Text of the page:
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Action Needed on Two Bills: Please Send Messages to Lawmakers

It’s all-hands-on-deck as credit union advocates are urged to oppose two detrimental pieces of legislation. A harmful bill in Washington, D.C. would severely impact members by changing the credit card interchange system, while another adverse bill in Sacramento would expand liability in elder financial abuse cases.

In both the U.S. Congress and California State Legislature, letters continue pouring into lawmakers’ offices — but MANY MORE ARE NEEDED to send a message that makes the voice of credit unions heard.

So far, more than 5,000 messages from California and Nevada credit union advocates have been sent to Capitol Hill legislators opposing S. 1838 and H.R. 3881 (Credit Card Competition Act) on interchange. Please share and promote this campaign to your staff and board members.

Meanwhile, over 750 messages have been sent to Sacramento lawmakers opposing Senate Bill 278 (elder financial abuse liability). Please also share and promote this campaign with your staff and board members if your credit union has a footprint in California.

Ask CA Lawmakers to Oppose SB 278 Unless Amended
Senate Bill 278 in the California Legislature deals with elder financial abuse liability and was authored by Sen. Bill Dodd (D-Napa). This bill would significantly expand the liability of credit unions and even their employees in instances of elder financial abuse.

The California Credit Union League is asking state lawmakers to oppose SB 278 unless it’s amended to make the bill workable for credit unions. As drafted, the bill applies to all transactions, contains personal liability for staff who are supervisors, and has a completely unworkable “safe harbor” that the League feels will lead to rapid erosion of senior members’ relationships with their credit unions.

Credit unions have produced amendments to the bill that the League feels will lead to more prevention of fraud while not destroying the banking relationship of seniors and their credit unions. These amendments would focus on transactions over $10,000. They offer a safe harbor if a credit union implements one of the following actions:

  • A signed warning.
  • Contacting a joint account holder.
  • Reporting and holding for 15 days.

Please ACT NOW to preserve your ability to serve seniors! Take action through our Connect for the Cause campaign TODAY to enshrine credit unions’ ability to serve the senior population! If you have any questions or issues, email Leagues Senior Vice President of State Government Affairs Robert Wilson.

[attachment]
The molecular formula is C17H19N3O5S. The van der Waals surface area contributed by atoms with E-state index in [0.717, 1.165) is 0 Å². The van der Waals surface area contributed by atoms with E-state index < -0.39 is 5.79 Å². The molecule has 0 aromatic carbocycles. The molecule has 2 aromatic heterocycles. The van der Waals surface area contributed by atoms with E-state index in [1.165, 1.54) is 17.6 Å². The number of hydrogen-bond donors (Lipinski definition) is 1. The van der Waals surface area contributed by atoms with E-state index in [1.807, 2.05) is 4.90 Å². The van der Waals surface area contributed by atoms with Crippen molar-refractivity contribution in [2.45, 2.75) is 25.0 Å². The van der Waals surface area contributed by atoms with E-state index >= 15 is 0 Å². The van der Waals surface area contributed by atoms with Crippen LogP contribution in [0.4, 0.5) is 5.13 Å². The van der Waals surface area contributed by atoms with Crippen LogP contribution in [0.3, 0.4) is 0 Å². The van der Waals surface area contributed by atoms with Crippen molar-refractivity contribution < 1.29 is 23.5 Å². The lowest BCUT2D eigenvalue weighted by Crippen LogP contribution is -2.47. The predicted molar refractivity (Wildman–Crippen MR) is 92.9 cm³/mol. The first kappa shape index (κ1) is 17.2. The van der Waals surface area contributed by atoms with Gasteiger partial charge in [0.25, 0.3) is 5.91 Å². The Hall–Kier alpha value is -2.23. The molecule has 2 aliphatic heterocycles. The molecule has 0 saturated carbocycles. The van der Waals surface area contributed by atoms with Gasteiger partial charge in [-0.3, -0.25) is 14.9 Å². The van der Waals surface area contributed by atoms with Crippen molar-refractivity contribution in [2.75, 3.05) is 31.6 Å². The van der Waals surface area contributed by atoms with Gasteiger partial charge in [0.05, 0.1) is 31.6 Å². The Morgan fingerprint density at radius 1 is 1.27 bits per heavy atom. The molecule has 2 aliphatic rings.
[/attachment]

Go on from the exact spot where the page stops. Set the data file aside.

Ask Congress to Oppose Credit Card Interchange Bill
S. 1838 and H.R. 3881 (the Credit Card Competition Act) would severely impact credit unions and their members by changing the credit card interchange system. Here are key facts to remember as you spread the word with employees, volunteers, and credit union advocates:

  • The interchange system works. Interchange fees are only a fraction of a cent per dollar transacted. However, these fees are key to protecting consumer information. Interchange fees help pay for fraud detection, replacing credit cards and reimbursing fraudulent purchases. Based on a survey from the Credit Union National Association (CUNA), 95 percent of respondents say the current interchange system works and 92 percent want personal information secured from data breaches.
  • The Credit Card Competition Act would hurt your credit union. This bill would force card issuers to offer credit cards that can be processed on multiple networks, not just Visa or MasterCard. The bill takes power away from card issuers, like credit unions, and puts it in the hands of retailers and merchants. Vendors would have the option to choose what network a credit card transaction is paid on. This makes it harder for credit unions to predict revenues from credit card interchange fees. It also means that if a merchant chooses to use a poorly secured credit card network and there’s a data breach, credit unions may be forced to take a loss.
  • The Durbin Amendment from 2010 is a broken promise. The amendment set a cap on debit card interchange fees. Since then, there has been a 34 percent reduction in debit interchange revenues among credit unions. The broken promise of the Durbin Amendment is that merchants would pass savings along to consumers. Nevertheless, a survey conducted shortly after the implementation of the Durbin Amendment revealed that only 1.2 percent of merchants actually reduced their costs.